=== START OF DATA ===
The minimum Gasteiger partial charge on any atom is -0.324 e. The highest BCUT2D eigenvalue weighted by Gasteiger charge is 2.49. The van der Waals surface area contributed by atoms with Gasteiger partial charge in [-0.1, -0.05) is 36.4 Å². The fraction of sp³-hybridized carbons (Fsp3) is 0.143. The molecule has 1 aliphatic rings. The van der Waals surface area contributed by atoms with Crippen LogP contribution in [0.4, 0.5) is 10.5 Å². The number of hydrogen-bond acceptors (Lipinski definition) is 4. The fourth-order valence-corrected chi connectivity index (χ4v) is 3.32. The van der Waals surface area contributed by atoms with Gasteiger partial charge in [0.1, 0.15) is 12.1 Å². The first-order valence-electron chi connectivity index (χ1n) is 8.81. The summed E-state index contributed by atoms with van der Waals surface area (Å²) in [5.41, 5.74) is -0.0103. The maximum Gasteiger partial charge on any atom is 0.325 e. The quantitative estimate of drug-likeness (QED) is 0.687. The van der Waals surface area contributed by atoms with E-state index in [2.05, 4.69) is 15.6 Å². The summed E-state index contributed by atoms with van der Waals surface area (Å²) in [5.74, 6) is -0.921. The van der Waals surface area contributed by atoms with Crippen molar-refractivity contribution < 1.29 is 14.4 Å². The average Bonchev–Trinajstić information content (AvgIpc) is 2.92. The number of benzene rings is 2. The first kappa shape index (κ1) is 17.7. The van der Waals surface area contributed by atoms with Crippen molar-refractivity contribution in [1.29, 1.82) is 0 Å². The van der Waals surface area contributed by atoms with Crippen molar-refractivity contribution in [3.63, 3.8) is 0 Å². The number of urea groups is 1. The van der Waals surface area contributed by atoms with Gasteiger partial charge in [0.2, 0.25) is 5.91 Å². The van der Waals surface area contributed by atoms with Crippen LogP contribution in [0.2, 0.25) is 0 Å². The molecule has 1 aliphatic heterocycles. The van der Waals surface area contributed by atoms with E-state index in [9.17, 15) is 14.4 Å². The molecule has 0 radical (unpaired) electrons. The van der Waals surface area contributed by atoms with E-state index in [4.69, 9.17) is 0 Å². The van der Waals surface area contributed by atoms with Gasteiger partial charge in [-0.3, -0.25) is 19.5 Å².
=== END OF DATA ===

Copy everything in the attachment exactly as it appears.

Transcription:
The minimum Gasteiger partial charge on any atom is -0.324 e. The highest BCUT2D eigenvalue weighted by Gasteiger charge is 2.49. The van der Waals surface area contributed by atoms with Gasteiger partial charge in [-0.1, -0.05) is 36.4 Å². The fraction of sp³-hybridized carbons (Fsp3) is 0.143. The molecule has 1 aliphatic rings. The van der Waals surface area contributed by atoms with Crippen LogP contribution in [0.4, 0.5) is 10.5 Å². The number of hydrogen-bond acceptors (Lipinski definition) is 4. The fourth-order valence-corrected chi connectivity index (χ4v) is 3.32. The van der Waals surface area contributed by atoms with Gasteiger partial charge in [0.1, 0.15) is 12.1 Å². The first-order valence-electron chi connectivity index (χ1n) is 8.81. The summed E-state index contributed by atoms with van der Waals surface area (Å²) in [5.41, 5.74) is -0.0103. The maximum Gasteiger partial charge on any atom is 0.325 e. The quantitative estimate of drug-likeness (QED) is 0.687. The van der Waals surface area contributed by atoms with E-state index in [2.05, 4.69) is 15.6 Å². The summed E-state index contributed by atoms with van der Waals surface area (Å²) in [5.74, 6) is -0.921. The van der Waals surface area contributed by atoms with Crippen molar-refractivity contribution < 1.29 is 14.4 Å². The average Bonchev–Trinajstić information content (AvgIpc) is 2.92. The number of benzene rings is 2. The first kappa shape index (κ1) is 17.7. The van der Waals surface area contributed by atoms with Crippen molar-refractivity contribution in [1.29, 1.82) is 0 Å². The van der Waals surface area contributed by atoms with Crippen molar-refractivity contribution in [3.63, 3.8) is 0 Å². The number of urea groups is 1. The van der Waals surface area contributed by atoms with Gasteiger partial charge in [0.2, 0.25) is 5.91 Å². The van der Waals surface area contributed by atoms with Crippen LogP contribution in [0.2, 0.25) is 0 Å². The molecule has 1 aliphatic heterocycles. The van der Waals surface area contributed by atoms with E-state index in [9.17, 15) is 14.4 Å². The molecule has 0 radical (unpaired) electrons. The van der Waals surface area contributed by atoms with E-state index in [4.69, 9.17) is 0 Å². The van der Waals surface area contributed by atoms with Gasteiger partial charge in [-0.3, -0.25) is 19.5 Å².